If you have squash or pumpkins on vines in your garden, horticulture experts recommend you pick them before a hard freeze. Be sure to leave a few inches of the stem attached and allow them to “cure” a couple of weeks in a warm spot to toughen the skin and extend their storage life.

Squash can last many months if stored in a cool, dry place. If you happen to purchase cut squash, be sure to refrigerate it.

Squash can be prepared by cooking in water, baking or microwaving. To prepare squash in a conventional oven, simply rinse the squash thoroughly under cool water and scrub with a vegetable brush if needed. Poke several holes in the clean squash with a knife and place it in a pan. Bake without covering.

You can adjust the temperature and baking time depending on what else you might be baking. On average, a medium squash will take about an hour to bake at 350 F and would pair well with baked potatoes and meatloaf. If you are cooking something at 400 F, the squash will become tender sooner. When squash is fork-tender, you are ready to peel it, remove the seeds, mash and serve.

Although you might want to home-can some pumpkin, be aware that no safe canning guidelines for mashed pumpkin are available for home food preservers. However, you can freeze pumpkin. Visit https://www.ag.ndsu.edu/food and click on “Food Preservation,” then “Freezing Vegetables,” for advice on how to do it.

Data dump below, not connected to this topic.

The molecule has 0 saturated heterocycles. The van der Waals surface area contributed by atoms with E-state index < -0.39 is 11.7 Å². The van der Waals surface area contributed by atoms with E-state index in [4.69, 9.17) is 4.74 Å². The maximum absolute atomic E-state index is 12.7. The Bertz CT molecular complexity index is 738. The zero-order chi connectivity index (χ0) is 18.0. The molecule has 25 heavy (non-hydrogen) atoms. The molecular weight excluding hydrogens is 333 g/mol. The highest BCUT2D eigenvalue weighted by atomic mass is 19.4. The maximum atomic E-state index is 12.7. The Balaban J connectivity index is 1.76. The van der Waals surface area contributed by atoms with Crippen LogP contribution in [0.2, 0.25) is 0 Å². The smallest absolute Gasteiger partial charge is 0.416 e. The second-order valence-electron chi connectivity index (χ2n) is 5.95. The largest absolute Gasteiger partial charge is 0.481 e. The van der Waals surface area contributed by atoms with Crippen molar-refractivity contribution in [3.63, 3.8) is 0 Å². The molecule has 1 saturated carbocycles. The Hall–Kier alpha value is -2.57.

This novel recipe is courtesy of the Iowa State University “Spend Smart. Eat Smart.” program. The program team calculated the cost per serving at $1.08, so this is a nutritional bargain.

Butternut Squash Enchiladas

2 1/2 c. butternut squash (or other winter squash), cooked

1 (15-ounce) can black beans, drained and rinsed

1/2 c. onion, diced

1/2 c. fresh cilantro, chopped (or 3 Tbsp. dried cilantro/coriander)

2 tsp. garlic powder

1/2 tsp. cumin

1 c. shredded cheddar or Mexican blend cheese, divided

8 (6-inch) tortillas

1 c. salsa or 1 (10-ounce) can red or green enchilada sauce

1/2 c. Greek yogurt

Preheat oven to 375 F. Mix the squash, beans, onion, cilantro, garlic powder and cumin in a bowl. Mix 3/4 cup of the cheese into the squash mixture. Put a 1/2 cup strip of filling on each tortilla. Roll the tortilla around the filling. Put the tortilla into a greased 9- by 13-inch baking dish with the seam down. Cover the tortillas with the salsa or enchilada sauce. Put the rest of the cheese (1/4 cup) on the salsa. Bake for 25 minutes. Serve each enchilada with 1 tablespoon Greek yogurt.

Makes eight servings (one enchilada per serving). A serving has 220 calories, 3.5 grams (g) fat, 10 g protein, 35 g carbohydrate, 6 g fiber and 660 milligrams sodium.

(Julie Garden-Robinson, Ph.D., R.D., L.R.D., is a North Dakota State University Extension Service food and nutrition specialist and professor in the Department of Health, Nutrition and Exercise Sciences. Follow her on Twitter @jgardenrobinson)


NDSU Agriculture Communication - Oct. 5, 2017

Source:Julie Garden-Robinson, 701-231-7187, julie.garden-robinson@ndsu.edu
Editor:Ellen Crawford, 701-231-5391, ellen.crawford@ndsu.edu